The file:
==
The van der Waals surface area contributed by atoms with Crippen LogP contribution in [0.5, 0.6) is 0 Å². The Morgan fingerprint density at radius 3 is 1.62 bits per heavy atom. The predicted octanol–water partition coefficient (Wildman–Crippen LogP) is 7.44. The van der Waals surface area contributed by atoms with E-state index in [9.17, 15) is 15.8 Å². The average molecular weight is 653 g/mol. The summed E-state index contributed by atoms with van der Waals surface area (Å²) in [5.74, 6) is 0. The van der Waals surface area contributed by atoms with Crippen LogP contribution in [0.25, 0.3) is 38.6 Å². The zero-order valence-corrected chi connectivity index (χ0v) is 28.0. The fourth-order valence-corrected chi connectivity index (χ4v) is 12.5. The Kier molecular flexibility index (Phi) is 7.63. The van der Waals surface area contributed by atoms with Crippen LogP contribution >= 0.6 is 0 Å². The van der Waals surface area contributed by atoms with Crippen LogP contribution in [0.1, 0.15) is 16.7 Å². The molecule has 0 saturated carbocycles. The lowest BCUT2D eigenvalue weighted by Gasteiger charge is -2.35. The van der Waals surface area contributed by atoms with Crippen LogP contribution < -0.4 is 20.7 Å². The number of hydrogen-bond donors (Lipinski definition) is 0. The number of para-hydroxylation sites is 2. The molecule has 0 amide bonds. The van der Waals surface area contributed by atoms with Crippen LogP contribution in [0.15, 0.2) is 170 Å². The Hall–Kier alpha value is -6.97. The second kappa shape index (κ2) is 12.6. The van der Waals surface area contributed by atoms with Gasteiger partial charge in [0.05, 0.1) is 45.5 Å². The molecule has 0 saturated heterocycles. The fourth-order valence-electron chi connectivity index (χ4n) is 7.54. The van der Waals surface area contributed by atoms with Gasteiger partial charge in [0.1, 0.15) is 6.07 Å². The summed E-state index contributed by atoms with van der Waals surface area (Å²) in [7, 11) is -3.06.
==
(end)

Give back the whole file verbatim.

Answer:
The van der Waals surface area contributed by atoms with Crippen LogP contribution in [0.5, 0.6) is 0 Å². The Morgan fingerprint density at radius 3 is 1.62 bits per heavy atom. The predicted octanol–water partition coefficient (Wildman–Crippen LogP) is 7.44. The van der Waals surface area contributed by atoms with E-state index in [9.17, 15) is 15.8 Å². The average molecular weight is 653 g/mol. The summed E-state index contributed by atoms with van der Waals surface area (Å²) in [5.74, 6) is 0. The van der Waals surface area contributed by atoms with Crippen LogP contribution in [0.25, 0.3) is 38.6 Å². The zero-order valence-corrected chi connectivity index (χ0v) is 28.0. The fourth-order valence-corrected chi connectivity index (χ4v) is 12.5. The Kier molecular flexibility index (Phi) is 7.63. The van der Waals surface area contributed by atoms with Crippen LogP contribution >= 0.6 is 0 Å². The van der Waals surface area contributed by atoms with Crippen LogP contribution in [0.1, 0.15) is 16.7 Å². The molecule has 0 saturated carbocycles. The lowest BCUT2D eigenvalue weighted by Gasteiger charge is -2.35. The van der Waals surface area contributed by atoms with Crippen LogP contribution < -0.4 is 20.7 Å². The number of hydrogen-bond donors (Lipinski definition) is 0. The number of para-hydroxylation sites is 2. The molecule has 0 amide bonds. The van der Waals surface area contributed by atoms with Crippen LogP contribution in [0.15, 0.2) is 170 Å². The Hall–Kier alpha value is -6.97. The second kappa shape index (κ2) is 12.6. The van der Waals surface area contributed by atoms with Gasteiger partial charge in [0.05, 0.1) is 45.5 Å². The molecule has 0 saturated heterocycles. The fourth-order valence-electron chi connectivity index (χ4n) is 7.54. The van der Waals surface area contributed by atoms with Gasteiger partial charge in [0.1, 0.15) is 6.07 Å². The summed E-state index contributed by atoms with van der Waals surface area (Å²) in [7, 11) is -3.06.